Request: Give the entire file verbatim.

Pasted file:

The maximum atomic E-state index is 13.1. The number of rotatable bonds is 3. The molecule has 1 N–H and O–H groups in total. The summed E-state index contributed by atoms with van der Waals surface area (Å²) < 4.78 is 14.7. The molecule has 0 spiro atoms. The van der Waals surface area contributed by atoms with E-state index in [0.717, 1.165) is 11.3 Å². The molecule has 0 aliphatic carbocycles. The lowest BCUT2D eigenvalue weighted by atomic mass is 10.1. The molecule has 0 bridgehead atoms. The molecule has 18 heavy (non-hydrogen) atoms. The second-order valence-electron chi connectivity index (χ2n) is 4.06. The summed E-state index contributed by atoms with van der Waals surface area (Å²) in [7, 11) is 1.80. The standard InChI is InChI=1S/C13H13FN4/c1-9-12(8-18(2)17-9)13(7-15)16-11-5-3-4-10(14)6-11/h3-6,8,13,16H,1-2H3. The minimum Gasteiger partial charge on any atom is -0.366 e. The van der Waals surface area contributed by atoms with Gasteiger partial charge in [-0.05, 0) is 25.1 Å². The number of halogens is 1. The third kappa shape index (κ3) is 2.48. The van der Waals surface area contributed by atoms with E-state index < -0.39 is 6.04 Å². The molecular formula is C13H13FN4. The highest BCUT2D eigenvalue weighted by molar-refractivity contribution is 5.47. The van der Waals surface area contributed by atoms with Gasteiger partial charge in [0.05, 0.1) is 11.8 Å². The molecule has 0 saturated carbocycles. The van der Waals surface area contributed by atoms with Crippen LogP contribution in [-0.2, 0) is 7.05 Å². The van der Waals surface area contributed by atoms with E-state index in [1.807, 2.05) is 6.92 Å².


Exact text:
The maximum atomic E-state index is 13.1. The number of rotatable bonds is 3. The molecule has 1 N–H and O–H groups in total. The summed E-state index contributed by atoms with van der Waals surface area (Å²) < 4.78 is 14.7. The molecule has 0 spiro atoms. The van der Waals surface area contributed by atoms with E-state index in [0.717, 1.165) is 11.3 Å². The molecule has 0 aliphatic carbocycles. The lowest BCUT2D eigenvalue weighted by atomic mass is 10.1. The molecule has 0 bridgehead atoms. The molecule has 18 heavy (non-hydrogen) atoms. The second-order valence-electron chi connectivity index (χ2n) is 4.06. The summed E-state index contributed by atoms with van der Waals surface area (Å²) in [7, 11) is 1.80. The standard InChI is InChI=1S/C13H13FN4/c1-9-12(8-18(2)17-9)13(7-15)16-11-5-3-4-10(14)6-11/h3-6,8,13,16H,1-2H3. The minimum Gasteiger partial charge on any atom is -0.366 e. The van der Waals surface area contributed by atoms with Gasteiger partial charge in [-0.05, 0) is 25.1 Å². The number of halogens is 1. The third kappa shape index (κ3) is 2.48. The van der Waals surface area contributed by atoms with E-state index < -0.39 is 6.04 Å². The molecular formula is C13H13FN4. The highest BCUT2D eigenvalue weighted by molar-refractivity contribution is 5.47. The van der Waals surface area contributed by atoms with Gasteiger partial charge in [0.05, 0.1) is 11.8 Å². The molecule has 0 saturated carbocycles. The van der Waals surface area contributed by atoms with Crippen LogP contribution in [-0.2, 0) is 7.05 Å². The van der Waals surface area contributed by atoms with E-state index in [1.807, 2.05) is 6.92 Å².